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How and Why All Devices in Your Home Share One IP Address

glowing-wireless-router

If you’re like most people, your Internet service provider hands you a single Internet Protocol address and your router shares it amongst all the connected devices in your home.

This actually violates the end-to-end principle, which the Internet was designed around. However, there are only so many IP addresses to go around – we’re running out.

Public IP Addresses Are a Limited Resource

There are less than 4.2 billion available IPv4 IP addresses. In other words, there are more connected devices on the planet than there are unique, public IP addresses for them. The Internet is running out of IPv4 addresses, even though we’re rationing them.

Rather than your Internet service provider assigning a unique public IP address to each device in your home – you would need an additional IP address every time you bought a new computer, tablet, smartphone, game console, or anything else – your ISP generally assigns you a single IP address.

Public vs. Private IP Addresses

Your router is connected directly to the Internet, and it’s assigned your public IP address (which may change over time). Your router is then responsible for sharing your public IP address among the other computers and connected devices in your home.

Your router assigns local IP addresses to your connected devices. This allows them to communicate amongst each other behind your router in your home. However, these local IP addresses aren’t reachable from the Internet. In other words, your public IP address might be something like 23.24.35.63. Anyone on the Internet can try to connect to this address, and they’d reach your router. Your computer’s private IP address might be something like 192.168.1.100. When someone on the Internet tries to connect to this address, their computer will look for the address 192.168.1.100 on their local network.

If this is a bit confusing, try thinking about an office building. The office building’s address may be 500 Fake Street, Fake Town, USA. Anyone can send mail to this address from anywhere in the world – this address is equivalent to a public address. An office in the office building might be “Room 203.” Like local IP addresses, “Room 203” isn’t a globally unique address – it’s used in many office buildings. You can’t address mail directly to Room 203 if you live on the other side of the world. You have to address mail to the office building itself.

Network Address Translation (NAT) & Port Forwarding

When you connect to something on the Internet – a website, for example – your computer sends the packets through your router. Your router modifies packets and assigns a unique port to each outgoing connection on the router. When the website or other server sends data back to you, it sends the data back to that specific port, and your router knows it should send the data back to the same device that initiated the original connection. This is how routers handle Internet traffic for multiple computers at once using a single IP address and knows where all the traffic should go.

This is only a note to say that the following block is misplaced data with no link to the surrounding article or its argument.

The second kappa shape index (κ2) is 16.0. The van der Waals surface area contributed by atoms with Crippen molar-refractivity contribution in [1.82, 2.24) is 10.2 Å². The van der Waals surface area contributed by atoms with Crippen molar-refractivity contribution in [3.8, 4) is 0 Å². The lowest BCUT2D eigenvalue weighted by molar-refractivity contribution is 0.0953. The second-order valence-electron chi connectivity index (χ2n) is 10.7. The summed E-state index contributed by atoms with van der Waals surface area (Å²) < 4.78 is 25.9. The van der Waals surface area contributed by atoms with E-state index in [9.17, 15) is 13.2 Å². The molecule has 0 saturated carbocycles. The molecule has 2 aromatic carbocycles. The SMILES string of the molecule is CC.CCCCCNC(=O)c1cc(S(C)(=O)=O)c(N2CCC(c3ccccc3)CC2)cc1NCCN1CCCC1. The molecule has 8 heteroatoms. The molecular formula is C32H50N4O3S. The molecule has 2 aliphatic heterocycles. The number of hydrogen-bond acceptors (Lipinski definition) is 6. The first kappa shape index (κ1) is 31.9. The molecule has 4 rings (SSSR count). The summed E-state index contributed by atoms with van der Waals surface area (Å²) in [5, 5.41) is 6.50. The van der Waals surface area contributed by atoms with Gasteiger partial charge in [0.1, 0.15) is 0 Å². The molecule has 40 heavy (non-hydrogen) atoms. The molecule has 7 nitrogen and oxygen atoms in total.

However, this can break down when dealing with unrequested incoming traffic. For example, if someone tries to connect to your router’s IP address on their own accord, your router has no idea where it should send that traffic. All your router can do is take the traffic and discard it. This essentially means that your router acts as a sort of firewall, discarding unrequested inbound traffic.

If you want to receive this incoming traffic, you can set up port forwarding on your router. For example, you could tell your router that you’re running a Minecraft server on port 25565 at a specific local IP address. When your router receives a connection on port 25565, it knows it should pass that traffic through to the local IP address you specified. This is why port forwarding is necessary for applications that function as servers and receive unrequested inbound traffic from outside your local network.

Two Possible Futures

As we mentioned above, we’re running out of IPv4 IP addresses in spite of the rationing. In the long term, every device will hopefully have its own IP address. In the short term, you may not even have a single public IP address of your own.

  • IPv6 Addresses for Each Device: IPv4 has less than 4.2 billion addresses, but IPv6 can offer 2128 possible IP addresses. Wolfram Alpha can help us put this huge number in perspective: That’s 340282366920938463463374607431768211456 different IP addresses, or about 50100000000000000000000000000 unique IP addresses for every person on the planet. Once IPv6 becomes more widespread and replaces IPv4, we could assign each connected device a unique IP address on the Internet.
  • Carrier-Grade NAT: In the short term, some ISPs are struggling to provide IPv4 addresses to their customers. Carrier-grade NAT is a proposed solution some ISPs are looking into. An ISP using carrier-grade NAT would keep its public IP addresses for itself. It would use NAT (like your home router does) to hand out local IP addresses to all its customers. Customers wouldn’t have a unique public IP address of their own on the Internet and wouldn’t be able to use server software that requires port forwarding or direct connections.


The Internet was never designed for so many connected devices, and home routers with NAT technologies are the only reason we can connect so many devices without migrating to IPv6.

Image Credit: Matt J Newman on Flickr, Bob Mical on Flickr, webhamster on Flickr, Jemimus on Flickr

Chris Hoffman is a technology writer and all-around computer geek. He's as at home using the Linux terminal as he is digging into the Windows registry. Connect with him on Google+.

  • Published 04/15/13

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